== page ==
NEW BRUNSWICK, NJ—Two candidates with the newly-formed Central Jersey Progressive Democrats (CJPD) are striving for seats on the Middlesex County Board of Chosen Freeholders.
The primary election for the Freeholders will take place on June 6, along side primaries for New Jersey State Governor, Assembly, State Senator, and County Surrogate, as well as seats on the State and County Committee Democratic Party Committee.
Republicans will not have a choice on the ballot, as the party-endorsed candidates are running unopposed. But in the Democratic primary, voters will the ability to choose between establishment Democrats and the CJPD for several offices.
Running for two seats on the seven-person board are CJPD’s Catherine Hunt, from Monroe Township, and Atif Nazir, from Piscataway.
CJPD’s candidates are challenging Democratic incumbents Charles Tomaro and Leslie Koppel.
Longtime Freeholder Charles Tomaro has been on the Board of Chosen Freeholders since 2011, while Koppel was just sworn in as Freeholder in February 2017, following the resignation of Carol Bellante.
Bellante’s resignation also resulted in Tomaro being promoted to Deputy Director.
Tomaro is also a Freeholder Liason of the Middlesex County Utilities Authority and the Middlesex County Improvement Authority.
The former Edison Councilman is after his third term on the Board.
Aside from political work, Tomaro is a sales and marketing representative for Clayton Block Company, a company that was utilized as a commercial hauling service under the county’s 2011 Solid Waste Management Plan.
Tomaro’s political carreer takes after longtime Democratic Party politician and father in law, Thomas H. Paterniti.
Paterniti served as Edison Mayor from 1974-1978, served four terms as Middlesex County 18th District Assembly seat in 1979, and became elected to the State Senate from 1988-91.
Paterniti also served 31 years as the leader of the Edison Democratic Organization, and passed away earlier this year.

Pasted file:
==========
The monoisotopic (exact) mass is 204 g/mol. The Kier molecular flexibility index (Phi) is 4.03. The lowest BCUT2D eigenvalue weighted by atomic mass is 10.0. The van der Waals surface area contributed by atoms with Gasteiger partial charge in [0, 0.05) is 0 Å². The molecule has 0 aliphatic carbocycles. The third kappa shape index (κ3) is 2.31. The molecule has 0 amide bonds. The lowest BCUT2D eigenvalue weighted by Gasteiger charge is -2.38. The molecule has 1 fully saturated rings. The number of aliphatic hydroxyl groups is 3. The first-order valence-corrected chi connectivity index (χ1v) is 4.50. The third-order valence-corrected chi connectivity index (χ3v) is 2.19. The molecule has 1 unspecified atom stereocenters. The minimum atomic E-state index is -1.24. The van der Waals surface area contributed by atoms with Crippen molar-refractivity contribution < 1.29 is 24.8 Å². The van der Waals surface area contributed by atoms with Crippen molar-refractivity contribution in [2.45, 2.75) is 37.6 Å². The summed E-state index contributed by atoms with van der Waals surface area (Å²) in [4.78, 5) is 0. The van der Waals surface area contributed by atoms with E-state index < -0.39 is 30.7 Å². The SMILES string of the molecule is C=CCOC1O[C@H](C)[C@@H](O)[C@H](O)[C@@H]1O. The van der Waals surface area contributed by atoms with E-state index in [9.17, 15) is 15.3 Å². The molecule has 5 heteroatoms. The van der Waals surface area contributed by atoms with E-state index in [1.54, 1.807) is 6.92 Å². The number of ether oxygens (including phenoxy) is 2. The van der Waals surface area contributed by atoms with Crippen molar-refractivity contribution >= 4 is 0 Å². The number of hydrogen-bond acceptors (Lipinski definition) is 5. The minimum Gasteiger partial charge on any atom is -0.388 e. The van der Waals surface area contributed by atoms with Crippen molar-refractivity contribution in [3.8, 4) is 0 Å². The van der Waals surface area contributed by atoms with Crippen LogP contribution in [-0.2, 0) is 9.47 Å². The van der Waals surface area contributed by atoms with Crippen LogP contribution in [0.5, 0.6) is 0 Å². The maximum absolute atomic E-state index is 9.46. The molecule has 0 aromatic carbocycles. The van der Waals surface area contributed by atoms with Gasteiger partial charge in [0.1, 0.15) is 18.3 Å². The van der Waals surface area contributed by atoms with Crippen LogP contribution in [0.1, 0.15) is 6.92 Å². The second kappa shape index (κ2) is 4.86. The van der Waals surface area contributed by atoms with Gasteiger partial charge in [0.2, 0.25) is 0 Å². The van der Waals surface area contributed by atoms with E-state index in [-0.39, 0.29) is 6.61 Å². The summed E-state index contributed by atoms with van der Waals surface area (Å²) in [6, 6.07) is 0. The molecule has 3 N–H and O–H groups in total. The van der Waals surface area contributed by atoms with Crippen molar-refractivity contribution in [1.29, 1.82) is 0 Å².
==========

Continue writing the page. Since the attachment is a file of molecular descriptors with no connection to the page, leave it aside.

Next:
Tomaro’s running mate, Leslie Koppel was appointed to the board in February 2017 and is seeking her first three-year term.
Koppel served ten years as Council President of Monroe Township from September 2006 to February 2016.
She is also the executive director of Rise, a non-profit social service organization located in Mercer County.
Both incumbents are seeking a full, three-year term on the Freeholder board.
Freeholder Shanti Narra, of North Brunswick will face no opposition in a separate race for a partial term on the board. And New Brunswick’s own Kevin Hoagland, the County Surrogate, is running unopposed for a five-year term.
This year’s primary demonstrates a split within the local Democratic Party. With the rise of Central Jersey Progressive Democrats, more than 70 community members have filed as “off the line” candidates across Middlesex County.
“We have a tremendous amount of momentum, we’re seeing a great response when we’re out canvasing the neighborhood, and really we think that is an affirmation of what we believe to be the case for the Democratic Party right now, which is that the energy is in its progressive base,” said William Irwin, the CJPD candidate for State Senate, according to NJ Spotlight.